Believe it or not, the yo-yo, a childhood favourite toy, was actually around during the ancient times! Greek children played with terra cotta versions of this popular toy as early as 500 B.C. Some vase paintings depict children playing with yo-yos, perfectly demonstrating the appeal of this timeless toy.
29. Role of Women in Religion
Although women had very limited rights back in Ancient Greece, they still played crucial roles, especially during religious ceremonies. Festivals like Thesmophoria were exclusive to women; they would prepare ritual foods, make sacrifices, and participate in secret rites.
30. The Stigma of Left-Handedness
As with many cultures around the world, being left-handed in Ancient Greece was met with a great amount of suspicion. It was associated with bad omens and untrustworthiness. In fact, Greeks hated it so much, the word left in Greek, “skaios”, also meant awkward or ugly. Sorry lefties.
31. The Power of Dreams
For ancient Greeks, dreams were not something to take lightly. They were viewed as powerful omens, divine messages, or foretellings of the future. Renowned sanctuaries, like the Asclepeion at Epidaurus, were frequented by those seeking “dream cures”. Patients would sleep within the sanctuary, hoping to receive healing visions from the god Asclepius. They must’ve had some pretty bad nightmares we’re guessing.
32. Banned Books: The Fate of Anaxagoras
Think banned books are a modern issue? Think again. The philosopher Anaxagoras was charged and exiled for asserting that the sun was a hot stone and not a deity. His radical ideas challenged established religious views, a dangerous endeavor in ancient times.
33. The Klidonas Ritual
In the heart of summer, ancient Greek villages witnessed a captivating ritual called Klidonas, celebrated around the summer solstice. This unique tradition was primarily for unmarried women eager to unveil hints about their future spouses. The ceremony began with these women silently drawing "silent water" from a well, emphasizing its uncontaminated purity. Into this water, personal items from the participants were immersed, and the container was left overnight under the open sky, believed to be blessed by the "Drosoulites" or "dew spirits". The next day, items were retrieved from the container, and elderly village women, revered for their wisdom, interpreted each item, providing prophecies about love and future prospects.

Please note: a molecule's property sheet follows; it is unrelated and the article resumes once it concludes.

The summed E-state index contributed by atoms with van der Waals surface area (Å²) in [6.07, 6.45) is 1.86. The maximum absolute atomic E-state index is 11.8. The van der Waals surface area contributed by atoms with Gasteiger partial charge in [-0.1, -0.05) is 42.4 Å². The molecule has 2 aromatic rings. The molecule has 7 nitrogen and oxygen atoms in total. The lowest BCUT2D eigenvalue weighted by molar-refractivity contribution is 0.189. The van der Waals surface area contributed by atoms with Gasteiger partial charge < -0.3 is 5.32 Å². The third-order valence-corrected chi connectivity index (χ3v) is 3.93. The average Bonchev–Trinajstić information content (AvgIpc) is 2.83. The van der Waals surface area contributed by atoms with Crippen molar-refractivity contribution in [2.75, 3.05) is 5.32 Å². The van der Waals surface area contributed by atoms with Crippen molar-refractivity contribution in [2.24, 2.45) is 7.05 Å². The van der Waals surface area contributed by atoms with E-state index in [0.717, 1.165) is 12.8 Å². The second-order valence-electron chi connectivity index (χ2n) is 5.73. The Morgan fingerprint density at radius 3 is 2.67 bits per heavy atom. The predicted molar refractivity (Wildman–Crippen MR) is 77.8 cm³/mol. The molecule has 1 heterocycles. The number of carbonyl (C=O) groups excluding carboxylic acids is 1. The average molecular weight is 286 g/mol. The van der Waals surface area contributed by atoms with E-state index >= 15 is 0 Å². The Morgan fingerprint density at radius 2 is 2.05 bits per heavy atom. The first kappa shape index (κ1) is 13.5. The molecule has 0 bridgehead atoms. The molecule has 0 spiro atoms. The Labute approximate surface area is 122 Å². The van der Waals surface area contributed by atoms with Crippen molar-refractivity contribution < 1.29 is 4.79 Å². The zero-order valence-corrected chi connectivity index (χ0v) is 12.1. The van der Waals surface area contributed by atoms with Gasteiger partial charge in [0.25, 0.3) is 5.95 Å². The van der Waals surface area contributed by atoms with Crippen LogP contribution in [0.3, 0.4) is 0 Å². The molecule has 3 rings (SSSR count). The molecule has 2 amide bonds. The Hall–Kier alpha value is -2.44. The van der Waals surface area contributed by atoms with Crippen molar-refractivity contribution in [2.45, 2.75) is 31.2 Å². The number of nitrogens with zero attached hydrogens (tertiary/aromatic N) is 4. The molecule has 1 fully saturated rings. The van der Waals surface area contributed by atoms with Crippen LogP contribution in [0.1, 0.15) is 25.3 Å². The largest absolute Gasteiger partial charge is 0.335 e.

34. Peculiar Beauty Standards: Pale Skin
While today’s beauty trends in the Western World often emphasize a sun-kissed glow, in ancient Greece, it was actually the opposite that was ideal. The Greeks valued pale skin above all else. It was associated with leisure and luxury, a sign that one didn’t have to labour under the scorching sun. Women would even use white lead to achieve this look, despite its toxic nature.
35. Sophists: The Original Tutors for Hire
Sophists were intellectual educators who offered teachings in various subjects, including rhetoric and philosophy, for a fee. They were often criticized by philosophers like Plato for allegedly prioritizing money over genuine wisdom.
36. Ostracism: The Ancient Voting Off
Athens had a system called ostracism, where citizens could vote to banish a person from the city for 10 years. Each voter would scratch the name of the disliked individual on a pottery shard. If a name reached a certain threshold, the individual was exiled.
37. Milo of Croton: Progressive Strength Training
The legendary athlete Milo was said to carry a newborn calf daily. As the calf grew, so did Milo's strength, representing an early form of progressive strength training. He supposedly did this until he could carry a full-grown bull.
38. Kottabos: A Popular Drinking Game
Entertainment at the symposia wasn’t always limited to just intellectual discourse. The Greeks enjoyed a drink as much as the next guy! Kottabos was a popular game back then where participants flung wine lees at targets to knock them down, all while maintaining their reclined, relaxed position.
39. Herms: More Than Just Statues
These statues, primarily featuring the god Hermes, were more than decorative. Positioned at crossroads and doorways, they served as markers and protectors. However, they were also famous for their explicit anatomical details, reflecting fertility connotations.
40. The Panathenaic Festival
One of Athens' grandest festivals was the Panathenaia, honoring the goddess Athena. It comprised of musical contests, athletic competitions, and a grand procession wherein a new peplos (robe) was presented to the deity's statue.
It’s always fascinating exploring how the ancient world is so vastly different from our own. Did any of these 40 cool facts about ancient Greece shock you? But thanks to their habits and intellectual pursuits, the Greeks have truly left a permanent mark on the tapestry of human history. It’s thanks to their inventions and ways that our society is the way that it is!